Green explores the victim and his ties to the LGBTQ+ community, which he colloquially calls the ‘queer scene’, and some of the local establishments in the early 1990s. This was at a time when gay rights were still not prominent and the police had less respect for an overall protection of citizens, no matter their orientation. There was also a comprehensive discussion to the ‘secret life’ lived by the victim, likely part of the veiled persona gay men presented at the time, while also holding down a job in a profession where homosexuality was not as accepted.

When a man is found killed and dismembered in New Jersey, officials are equally as baffled, but also quite intrigued at the attention paid to dispose of the body. This was not a simple slash and dump, but a detailed understanding of the body and how it is ‘assembled’, thereby providing key steps to cut and properly package a body before leaving it to be collected. The authorities noted this attention to detail could only have come from someone in the medical profession, or with access to the various tools.

Green circles back to explore gay rights and the LGBTQ+ scene in the early 1980s, particularly in the early years of HIV/AIDS. The detail offered about how medical professionals were downplaying it and then labelling it as a disease of homosexuals offers the reader some insight into how the community was treated and branded by the larger American society. Green depicts this so well and keeps the reader wondering as he slowly discusses progress and the emergence of gay rights amongst local and state politicians.

Green comes around to explore how one man’s long history of luring and attacking gay men as far back as the 1970s played a role in the identification of a person of interest. The meticulous planning and playacting to lure victims to his home helped to create a sense of calm, only to be destroyed after drugging and attacking these men. While the ending came together quickly in the final few chapters, the reader can see how a single lead, in the form of an expunged record of forensics, brought the case together, providing a termportary sense of relief to those who felt themselves constant targets.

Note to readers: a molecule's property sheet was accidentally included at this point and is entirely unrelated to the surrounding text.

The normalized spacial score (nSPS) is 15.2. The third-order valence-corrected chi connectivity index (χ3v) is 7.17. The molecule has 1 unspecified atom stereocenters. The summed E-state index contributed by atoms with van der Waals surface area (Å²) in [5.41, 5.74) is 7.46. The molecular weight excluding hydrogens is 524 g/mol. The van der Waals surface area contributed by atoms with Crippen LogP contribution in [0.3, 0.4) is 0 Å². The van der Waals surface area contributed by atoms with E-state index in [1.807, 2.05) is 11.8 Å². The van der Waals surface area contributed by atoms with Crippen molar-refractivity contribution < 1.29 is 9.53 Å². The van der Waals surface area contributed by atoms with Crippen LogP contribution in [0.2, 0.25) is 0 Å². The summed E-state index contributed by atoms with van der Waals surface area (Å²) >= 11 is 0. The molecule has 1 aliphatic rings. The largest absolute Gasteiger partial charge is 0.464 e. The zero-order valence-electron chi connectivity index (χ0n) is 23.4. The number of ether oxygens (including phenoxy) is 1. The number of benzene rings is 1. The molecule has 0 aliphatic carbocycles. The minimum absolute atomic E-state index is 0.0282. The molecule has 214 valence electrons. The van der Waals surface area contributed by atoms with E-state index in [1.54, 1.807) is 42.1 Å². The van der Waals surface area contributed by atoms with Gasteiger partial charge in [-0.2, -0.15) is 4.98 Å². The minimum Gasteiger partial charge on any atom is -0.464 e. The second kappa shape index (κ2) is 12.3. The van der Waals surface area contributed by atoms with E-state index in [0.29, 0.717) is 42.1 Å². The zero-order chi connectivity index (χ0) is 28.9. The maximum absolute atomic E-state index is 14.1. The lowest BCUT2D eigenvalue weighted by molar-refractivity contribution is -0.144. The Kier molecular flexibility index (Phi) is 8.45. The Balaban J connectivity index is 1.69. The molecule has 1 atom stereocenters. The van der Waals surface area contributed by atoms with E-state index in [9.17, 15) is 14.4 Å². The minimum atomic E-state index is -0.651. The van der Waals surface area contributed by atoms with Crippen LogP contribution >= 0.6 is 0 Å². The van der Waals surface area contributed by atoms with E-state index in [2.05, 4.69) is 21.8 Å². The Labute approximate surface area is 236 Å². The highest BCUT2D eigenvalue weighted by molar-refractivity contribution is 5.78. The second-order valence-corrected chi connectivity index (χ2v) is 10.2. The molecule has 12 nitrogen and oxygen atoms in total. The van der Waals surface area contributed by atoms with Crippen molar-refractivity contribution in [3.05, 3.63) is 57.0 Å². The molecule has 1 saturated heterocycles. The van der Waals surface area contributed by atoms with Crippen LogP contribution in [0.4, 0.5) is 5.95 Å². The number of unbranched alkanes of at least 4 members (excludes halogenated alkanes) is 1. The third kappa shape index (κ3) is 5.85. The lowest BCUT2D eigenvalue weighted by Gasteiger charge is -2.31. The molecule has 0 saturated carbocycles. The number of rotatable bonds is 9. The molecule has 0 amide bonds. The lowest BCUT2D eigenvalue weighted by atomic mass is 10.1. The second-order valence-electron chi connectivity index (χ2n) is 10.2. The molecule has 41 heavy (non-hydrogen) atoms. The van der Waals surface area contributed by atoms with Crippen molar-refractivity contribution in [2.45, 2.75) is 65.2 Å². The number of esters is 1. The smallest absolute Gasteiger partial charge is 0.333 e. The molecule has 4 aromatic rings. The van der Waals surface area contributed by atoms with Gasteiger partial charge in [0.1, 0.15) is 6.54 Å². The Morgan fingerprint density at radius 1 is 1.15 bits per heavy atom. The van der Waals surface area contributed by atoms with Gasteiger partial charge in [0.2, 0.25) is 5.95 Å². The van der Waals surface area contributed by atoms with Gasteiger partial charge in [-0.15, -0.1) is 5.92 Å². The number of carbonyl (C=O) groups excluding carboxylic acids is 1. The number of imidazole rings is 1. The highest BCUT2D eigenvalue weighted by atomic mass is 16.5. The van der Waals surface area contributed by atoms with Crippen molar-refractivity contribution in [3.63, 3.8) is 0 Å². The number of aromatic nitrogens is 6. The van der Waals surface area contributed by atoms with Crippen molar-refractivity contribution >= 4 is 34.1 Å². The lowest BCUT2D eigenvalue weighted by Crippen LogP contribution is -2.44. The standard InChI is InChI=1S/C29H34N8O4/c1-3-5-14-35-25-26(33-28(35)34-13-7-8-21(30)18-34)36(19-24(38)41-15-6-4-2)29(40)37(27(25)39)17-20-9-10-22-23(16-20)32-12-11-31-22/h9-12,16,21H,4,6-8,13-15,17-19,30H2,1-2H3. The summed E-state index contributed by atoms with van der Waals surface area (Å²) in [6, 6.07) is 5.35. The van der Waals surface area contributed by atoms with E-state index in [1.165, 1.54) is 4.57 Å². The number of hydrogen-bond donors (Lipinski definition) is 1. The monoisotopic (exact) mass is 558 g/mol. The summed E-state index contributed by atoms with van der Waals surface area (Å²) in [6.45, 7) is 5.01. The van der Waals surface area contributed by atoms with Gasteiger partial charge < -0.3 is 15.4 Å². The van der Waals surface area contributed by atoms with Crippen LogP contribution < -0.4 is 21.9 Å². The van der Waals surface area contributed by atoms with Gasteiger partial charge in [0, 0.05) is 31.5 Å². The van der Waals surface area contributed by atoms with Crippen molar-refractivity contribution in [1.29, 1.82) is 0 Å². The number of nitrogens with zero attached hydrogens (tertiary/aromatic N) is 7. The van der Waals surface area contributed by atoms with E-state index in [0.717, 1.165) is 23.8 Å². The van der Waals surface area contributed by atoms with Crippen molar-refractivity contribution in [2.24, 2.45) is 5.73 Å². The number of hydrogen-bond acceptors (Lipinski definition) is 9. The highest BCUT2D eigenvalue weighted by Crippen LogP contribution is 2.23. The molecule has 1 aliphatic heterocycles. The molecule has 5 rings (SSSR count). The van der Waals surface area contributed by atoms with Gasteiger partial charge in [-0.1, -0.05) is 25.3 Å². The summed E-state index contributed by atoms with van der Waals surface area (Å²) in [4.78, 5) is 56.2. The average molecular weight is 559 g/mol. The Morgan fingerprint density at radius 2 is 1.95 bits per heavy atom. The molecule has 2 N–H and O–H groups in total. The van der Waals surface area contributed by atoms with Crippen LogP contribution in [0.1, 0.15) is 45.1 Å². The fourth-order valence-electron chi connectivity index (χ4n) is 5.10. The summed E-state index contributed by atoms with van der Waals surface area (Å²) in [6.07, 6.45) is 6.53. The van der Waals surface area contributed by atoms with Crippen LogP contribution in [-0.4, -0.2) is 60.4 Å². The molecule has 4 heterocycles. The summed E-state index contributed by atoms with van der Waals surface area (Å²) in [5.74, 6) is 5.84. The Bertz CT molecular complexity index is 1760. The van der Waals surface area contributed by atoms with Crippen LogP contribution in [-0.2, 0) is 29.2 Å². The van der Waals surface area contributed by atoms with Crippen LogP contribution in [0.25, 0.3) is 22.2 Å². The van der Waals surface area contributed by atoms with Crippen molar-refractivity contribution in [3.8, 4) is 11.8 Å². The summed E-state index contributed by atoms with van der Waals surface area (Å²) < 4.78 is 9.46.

While I am not a regular reader of true crime, I can respect those who enjoy the genre. Elon Green does a decentr job of piecing together the story and filling in many of the gaps he discovered in news coverage. Many of these cases are from close to three decades ago, when reporting was less thorough and not as easily accessed. As Green stresses throughout, it was also a time when ‘gay crimes’ were seen as more ‘unfortunate events’ than being on par with those of the heterosexual community.

While discussion of the crime scenes was great (who does not like to hear how the body was discovered in eight layers of bags?), it was the social commentary on gay rights and the HIV/AIDS situation in New York that had me quite intrigued. I wanted to see how things would progress and how little was done at a time when America (and much of the world) was still trying to come to terms with violence against some, while the authorities did nothing. Green effectively presents the struggles and issues with class, educating the reader throughout the book.

Green writes very effectively and efficiently, providing the reader what they need to understand how things fit together. There is some great social commentary on the legal acceptance of gay rights and how hate crimes were slow to catch up, all while HIV/AIDS became the face of the LGBTQ+ community. With chapters that vary from overviews of the situation to highly detailed, Green offers the reader what they need, told with a strong narrative that pushes the story along.